• July 18, 2024

    Judge With Lake Property Exits $217M Dam Repair Tax Suit

    A Michigan federal judge said he would step aside in a fight over a $217 million tax assessment to fund dam reconstruction because he's part of the assessment district, though he warned that hundreds plaintiffs could have their own conflicts.

  • July 18, 2024

    King & Spalding Guides Quanta's $1.5B Cupertino Buy

    Houston-based Quanta Services Inc. said Thursday it has acquired fellow energy infrastructure provider Cupertino Electric Inc. for up to $1.54 billion, with King & Spalding LLP and Fenwick & West LLP providing legal counsel on the deal, respectively. 

  • July 18, 2024

    Rising Star: V&E's Corinne Snow

    Corinne Snow of Vinson & Elkins LLP has been at the forefront of the field of environmental regulation throughout her young career, serving in the U.S. Department of Justice and working with water associations in challenging recent regulatory mandates from the U.S. Environmental Protection Agency, and earning her a spot among the environmental practitioners under age 40 honored by Law360 as Rising Stars.

  • July 17, 2024

    EPA Disputes High Court Link To Texas Clean Air Act Case

    The U.S. Environmental Protection Agency argued that the U.S. Supreme Court's recent ruling blocking a federal plan to reduce cross-state pollution does not impact the EPA's decision to reject state plans submitted by Texas, Louisiana and Mississippi.

  • July 17, 2024

    MTA Sued For Bus Service Cuts After Congestion Plan Nixed

    New York City's Public Advocate hit the Metropolitan Transportation Authority with a proposed state court class action Wednesday aimed at reversing bus service cuts implemented after Gov. Kathy Hochul abruptly canceled plans for congestion pricing, slashing billions in anticipated revenue for the MTA.

  • July 17, 2024

    Lawmakers Say Bid To Toss Monument Suit Is A 'Red Herring'

    The Arizona Legislature is fighting a bid by the Biden administration to dismiss a challenge to a presidential proclamation that established an Indigenous site as a national monument in the Grand Canyon region, arguing that the state's constitution gives the lawmakers power over state trust lands.

  • July 17, 2024

    DOE Says Challenge Of $1.1B Diablo Canyon Award Must Fail

    The U.S. Department of Energy is urging a California federal judge to throw out a suit challenging its award of $1.1 billion of credits to help Pacific Gas & Electric Co. keep two generation units running for now at the Diablo Canyon nuclear power plant.

  • July 17, 2024

    NC Must Use Smithfield Foods Funds For Schools, Judge Says

    North Carolina Attorney General Josh Stein can no longer get his hands on $2 million a year from Smithfield Foods to give out environmental grants to private entities after a judge ruled the state constitution requires the money to be used in public schools.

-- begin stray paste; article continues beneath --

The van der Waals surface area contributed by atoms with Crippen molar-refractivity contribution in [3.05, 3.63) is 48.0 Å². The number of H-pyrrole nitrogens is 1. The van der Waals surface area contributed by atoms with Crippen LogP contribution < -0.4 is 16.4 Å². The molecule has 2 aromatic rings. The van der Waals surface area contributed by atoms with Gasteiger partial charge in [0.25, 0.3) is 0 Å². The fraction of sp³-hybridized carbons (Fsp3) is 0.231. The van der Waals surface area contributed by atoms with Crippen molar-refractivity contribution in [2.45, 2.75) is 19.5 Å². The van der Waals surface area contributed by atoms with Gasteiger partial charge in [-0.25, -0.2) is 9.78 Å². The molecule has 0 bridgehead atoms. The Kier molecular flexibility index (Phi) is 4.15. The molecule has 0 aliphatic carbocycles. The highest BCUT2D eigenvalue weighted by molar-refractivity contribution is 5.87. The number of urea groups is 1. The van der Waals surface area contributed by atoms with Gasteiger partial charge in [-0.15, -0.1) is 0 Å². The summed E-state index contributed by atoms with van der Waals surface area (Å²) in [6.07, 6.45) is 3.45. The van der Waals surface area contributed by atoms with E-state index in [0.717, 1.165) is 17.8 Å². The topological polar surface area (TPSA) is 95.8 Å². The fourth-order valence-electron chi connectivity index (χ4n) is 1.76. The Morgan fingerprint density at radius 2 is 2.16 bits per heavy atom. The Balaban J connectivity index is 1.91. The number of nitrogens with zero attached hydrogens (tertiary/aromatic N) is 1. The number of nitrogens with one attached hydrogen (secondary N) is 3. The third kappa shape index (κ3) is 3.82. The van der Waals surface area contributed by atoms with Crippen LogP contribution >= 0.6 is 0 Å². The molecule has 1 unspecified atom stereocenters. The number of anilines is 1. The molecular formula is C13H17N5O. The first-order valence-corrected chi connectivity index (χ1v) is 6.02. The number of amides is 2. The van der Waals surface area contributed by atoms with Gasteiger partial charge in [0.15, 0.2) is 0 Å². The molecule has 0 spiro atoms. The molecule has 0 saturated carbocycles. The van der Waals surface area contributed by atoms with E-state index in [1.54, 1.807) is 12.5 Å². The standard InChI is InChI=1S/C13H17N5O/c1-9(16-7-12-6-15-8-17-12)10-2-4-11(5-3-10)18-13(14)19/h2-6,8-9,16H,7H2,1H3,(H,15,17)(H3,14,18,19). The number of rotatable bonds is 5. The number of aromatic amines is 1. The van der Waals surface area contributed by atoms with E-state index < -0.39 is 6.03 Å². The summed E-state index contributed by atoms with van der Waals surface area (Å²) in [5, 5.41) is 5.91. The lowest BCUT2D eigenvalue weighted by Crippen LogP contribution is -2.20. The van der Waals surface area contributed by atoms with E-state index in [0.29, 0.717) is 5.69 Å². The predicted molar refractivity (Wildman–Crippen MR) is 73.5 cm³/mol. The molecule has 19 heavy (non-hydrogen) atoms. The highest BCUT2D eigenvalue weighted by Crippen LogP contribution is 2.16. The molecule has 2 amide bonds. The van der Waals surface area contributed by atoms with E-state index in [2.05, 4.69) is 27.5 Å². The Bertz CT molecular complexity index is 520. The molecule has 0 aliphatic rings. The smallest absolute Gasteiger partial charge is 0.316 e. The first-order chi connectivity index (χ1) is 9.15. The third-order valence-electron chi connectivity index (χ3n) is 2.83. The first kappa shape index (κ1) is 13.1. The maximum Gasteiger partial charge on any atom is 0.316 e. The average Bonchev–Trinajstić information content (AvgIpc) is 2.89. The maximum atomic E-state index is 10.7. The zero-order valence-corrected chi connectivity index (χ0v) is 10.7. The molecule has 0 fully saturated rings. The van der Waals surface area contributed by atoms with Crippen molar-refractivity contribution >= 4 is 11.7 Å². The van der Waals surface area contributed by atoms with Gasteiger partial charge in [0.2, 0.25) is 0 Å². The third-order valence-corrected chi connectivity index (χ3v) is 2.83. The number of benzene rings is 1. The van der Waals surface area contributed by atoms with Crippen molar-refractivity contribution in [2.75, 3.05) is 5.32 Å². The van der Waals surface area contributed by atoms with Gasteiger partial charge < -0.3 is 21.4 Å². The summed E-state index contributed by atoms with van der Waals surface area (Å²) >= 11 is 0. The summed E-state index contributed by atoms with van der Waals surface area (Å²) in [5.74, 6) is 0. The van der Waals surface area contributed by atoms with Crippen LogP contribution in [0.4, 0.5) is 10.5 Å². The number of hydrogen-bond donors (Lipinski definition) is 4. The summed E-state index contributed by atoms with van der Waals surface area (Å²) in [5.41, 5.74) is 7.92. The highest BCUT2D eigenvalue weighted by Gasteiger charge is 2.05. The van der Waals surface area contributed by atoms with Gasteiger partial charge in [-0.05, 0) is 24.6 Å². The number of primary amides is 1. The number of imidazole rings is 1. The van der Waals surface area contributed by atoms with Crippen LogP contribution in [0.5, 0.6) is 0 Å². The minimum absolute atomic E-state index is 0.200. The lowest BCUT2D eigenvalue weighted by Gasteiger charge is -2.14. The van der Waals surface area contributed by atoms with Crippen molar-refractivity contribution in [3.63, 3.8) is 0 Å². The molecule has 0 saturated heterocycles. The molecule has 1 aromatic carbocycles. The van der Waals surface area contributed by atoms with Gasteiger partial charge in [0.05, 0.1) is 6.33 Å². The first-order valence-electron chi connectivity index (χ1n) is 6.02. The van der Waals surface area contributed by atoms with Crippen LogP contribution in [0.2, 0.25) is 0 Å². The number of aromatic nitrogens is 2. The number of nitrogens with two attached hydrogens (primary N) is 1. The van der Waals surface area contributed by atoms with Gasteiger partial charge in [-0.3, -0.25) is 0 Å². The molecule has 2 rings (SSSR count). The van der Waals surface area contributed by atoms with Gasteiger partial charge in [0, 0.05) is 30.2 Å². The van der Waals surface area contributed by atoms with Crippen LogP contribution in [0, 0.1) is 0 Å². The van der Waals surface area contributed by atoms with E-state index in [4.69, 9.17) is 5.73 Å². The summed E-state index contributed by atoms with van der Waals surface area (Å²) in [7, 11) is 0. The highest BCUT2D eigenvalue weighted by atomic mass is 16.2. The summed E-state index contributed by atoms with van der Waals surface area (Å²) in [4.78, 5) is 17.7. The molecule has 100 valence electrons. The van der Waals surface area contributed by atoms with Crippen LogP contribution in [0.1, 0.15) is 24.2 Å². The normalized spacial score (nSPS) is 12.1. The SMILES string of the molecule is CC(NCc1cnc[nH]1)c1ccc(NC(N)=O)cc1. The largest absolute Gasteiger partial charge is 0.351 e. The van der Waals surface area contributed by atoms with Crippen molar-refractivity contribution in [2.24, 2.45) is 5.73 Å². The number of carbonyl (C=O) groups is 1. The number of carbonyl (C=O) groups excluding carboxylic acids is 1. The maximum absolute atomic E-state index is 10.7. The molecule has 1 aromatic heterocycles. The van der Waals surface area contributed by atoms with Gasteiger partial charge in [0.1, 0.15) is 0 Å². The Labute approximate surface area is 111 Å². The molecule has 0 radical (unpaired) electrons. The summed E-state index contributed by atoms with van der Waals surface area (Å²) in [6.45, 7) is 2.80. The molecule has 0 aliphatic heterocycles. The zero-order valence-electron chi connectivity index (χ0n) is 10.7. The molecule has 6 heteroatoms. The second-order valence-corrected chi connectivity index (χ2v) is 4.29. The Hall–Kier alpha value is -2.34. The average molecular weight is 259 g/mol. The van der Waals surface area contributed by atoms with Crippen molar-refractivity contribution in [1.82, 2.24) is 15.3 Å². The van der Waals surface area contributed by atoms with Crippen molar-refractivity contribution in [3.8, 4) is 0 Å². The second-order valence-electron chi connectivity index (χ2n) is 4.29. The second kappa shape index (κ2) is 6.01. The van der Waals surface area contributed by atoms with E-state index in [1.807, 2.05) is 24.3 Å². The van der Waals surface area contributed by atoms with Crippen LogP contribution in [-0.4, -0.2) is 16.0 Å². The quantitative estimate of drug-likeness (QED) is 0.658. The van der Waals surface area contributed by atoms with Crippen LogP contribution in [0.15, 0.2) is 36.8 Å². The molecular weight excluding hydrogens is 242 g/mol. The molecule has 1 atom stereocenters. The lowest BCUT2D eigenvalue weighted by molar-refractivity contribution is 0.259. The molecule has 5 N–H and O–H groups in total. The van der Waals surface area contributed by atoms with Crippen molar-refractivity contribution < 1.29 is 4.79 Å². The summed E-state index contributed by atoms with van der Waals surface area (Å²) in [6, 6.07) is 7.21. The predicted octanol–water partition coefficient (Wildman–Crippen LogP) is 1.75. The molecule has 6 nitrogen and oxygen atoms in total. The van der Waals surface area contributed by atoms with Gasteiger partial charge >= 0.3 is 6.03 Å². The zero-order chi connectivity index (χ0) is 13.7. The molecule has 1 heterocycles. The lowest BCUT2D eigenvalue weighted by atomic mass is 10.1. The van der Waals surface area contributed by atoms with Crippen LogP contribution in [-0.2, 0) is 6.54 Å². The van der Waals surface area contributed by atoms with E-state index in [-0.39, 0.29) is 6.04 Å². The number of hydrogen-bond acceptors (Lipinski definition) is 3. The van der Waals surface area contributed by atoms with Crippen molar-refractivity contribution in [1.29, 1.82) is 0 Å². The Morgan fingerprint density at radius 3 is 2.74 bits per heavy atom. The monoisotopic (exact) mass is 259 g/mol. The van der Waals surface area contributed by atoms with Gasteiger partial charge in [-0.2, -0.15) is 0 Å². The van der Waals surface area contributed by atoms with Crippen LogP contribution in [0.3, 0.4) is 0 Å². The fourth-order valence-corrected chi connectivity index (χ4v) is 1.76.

• July 17, 2024

    Rising Star: Kirkland's Jim Dolphin

    James Dolphin of Kirkland & Ellis LLP's success in helping clients navigate the nuances of environmental law and the energy industry in complex agreements, projects and transactions — including a first-of-its-kind agreement between Chestnut Carbon and Microsoft — has earned him a spot among the environmental law practitioners under age 40 honored by Law360 as Rising Stars.

  • July 17, 2024

    Monsanto Philly Roundup Victory Preserved After Trial

    A Philadelphia state judge declined to overturn a jury verdict in favor of Monsanto in a Pennsylvania cancer patient's lawsuit alleging he developed his illness after using the weed killer Roundup.

Expert Analysis

  • New State Climate Liability Laws: What Companies Must Know

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    New legislation in Vermont and New York creating liability and compliance obligations for businesses deemed responsible for climate change — as well as similar bills proposed in California, Massachusetts and Maryland — have far-reaching implications for companies, so it is vital to remain vigilant as these initiatives progress, say Gregory Berlin and Jeffrey Dintzer at Alston & Bird.

  • EU Investor-State Dispute Transparency Rules: Key Points

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    The European Union's recent vote to embrace greater transparency for investor-state arbitration will make managing newly public information more complex for all parties in a dispute — so it is important for stakeholders to understand the risks and opportunities involved, say Philip Hall, Tara Flores and Charles McKeon at Thorndon Partners.

  • Despite Calif. Delays, Climate Disclosure Rules Are Coming

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    Progress continues on state, federal and international climate disclosure regimes, making compliance a key concern for companies — but the timeline for implementation of California's disclosure laws remains unclear due to funding and timing disputes, says David Smith at Manatt Phelps.

  • Decoding Arbitral Disputes: Intra-EU Enforcement Trends